One of the most common symptoms of SMS is a severe sleep disorder associated with significant disruptions in the lives of patients and their families 4-5
The sleep disturbances that occur in affected individuals is a chronic lifelong problem, and is the strongest predictor of maladaptive behavior.
Sleep disturbances in patients with SMS include difficulty falling asleep, frequent nighttime awakenings, early wake times, reduced total sleep time at night, and daytime sleepiness4-6
The sleep abnormalities are associated with an inverted circadian rhythm of melatonin, reported in over 90% of cases. In most people, levels of the hormone melatonin increase in the evening and peak in the late night, during sleep.9 In nearly all patients with SMS this rhythm is altered, marked by lower melatonin levels that peak during the day10-12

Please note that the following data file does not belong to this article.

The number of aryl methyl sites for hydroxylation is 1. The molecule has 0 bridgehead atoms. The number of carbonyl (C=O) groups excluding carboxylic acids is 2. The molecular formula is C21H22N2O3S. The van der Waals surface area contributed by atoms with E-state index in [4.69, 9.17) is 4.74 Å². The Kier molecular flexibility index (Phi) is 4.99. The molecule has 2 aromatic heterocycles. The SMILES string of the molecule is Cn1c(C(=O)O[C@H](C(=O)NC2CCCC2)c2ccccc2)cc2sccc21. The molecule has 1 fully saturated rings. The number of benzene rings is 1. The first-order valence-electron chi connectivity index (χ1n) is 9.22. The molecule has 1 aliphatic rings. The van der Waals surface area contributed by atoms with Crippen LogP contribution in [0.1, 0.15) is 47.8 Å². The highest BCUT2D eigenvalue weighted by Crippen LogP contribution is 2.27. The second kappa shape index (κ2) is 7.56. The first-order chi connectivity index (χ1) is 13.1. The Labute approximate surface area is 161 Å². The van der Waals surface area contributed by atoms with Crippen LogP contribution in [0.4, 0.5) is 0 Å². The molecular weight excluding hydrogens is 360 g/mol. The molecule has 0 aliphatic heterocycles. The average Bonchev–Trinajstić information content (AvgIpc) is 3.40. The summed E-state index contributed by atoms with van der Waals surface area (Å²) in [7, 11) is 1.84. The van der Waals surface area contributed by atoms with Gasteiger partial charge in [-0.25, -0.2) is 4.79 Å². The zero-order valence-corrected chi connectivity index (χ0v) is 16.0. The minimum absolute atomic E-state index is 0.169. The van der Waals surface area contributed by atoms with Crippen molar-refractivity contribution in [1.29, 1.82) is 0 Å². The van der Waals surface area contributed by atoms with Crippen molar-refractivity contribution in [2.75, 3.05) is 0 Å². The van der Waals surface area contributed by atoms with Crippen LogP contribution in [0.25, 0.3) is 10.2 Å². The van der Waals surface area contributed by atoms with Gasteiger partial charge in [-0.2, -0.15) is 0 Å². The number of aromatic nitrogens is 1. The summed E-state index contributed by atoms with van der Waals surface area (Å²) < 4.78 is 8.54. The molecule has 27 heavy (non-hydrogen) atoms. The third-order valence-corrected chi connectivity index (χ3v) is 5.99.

Altered and/or diminished pattern of melatonin secretion in patients with SMS may be the result of a dysfunctional internal circadian clock, most likely due to loss of the RAI1 gene13,14
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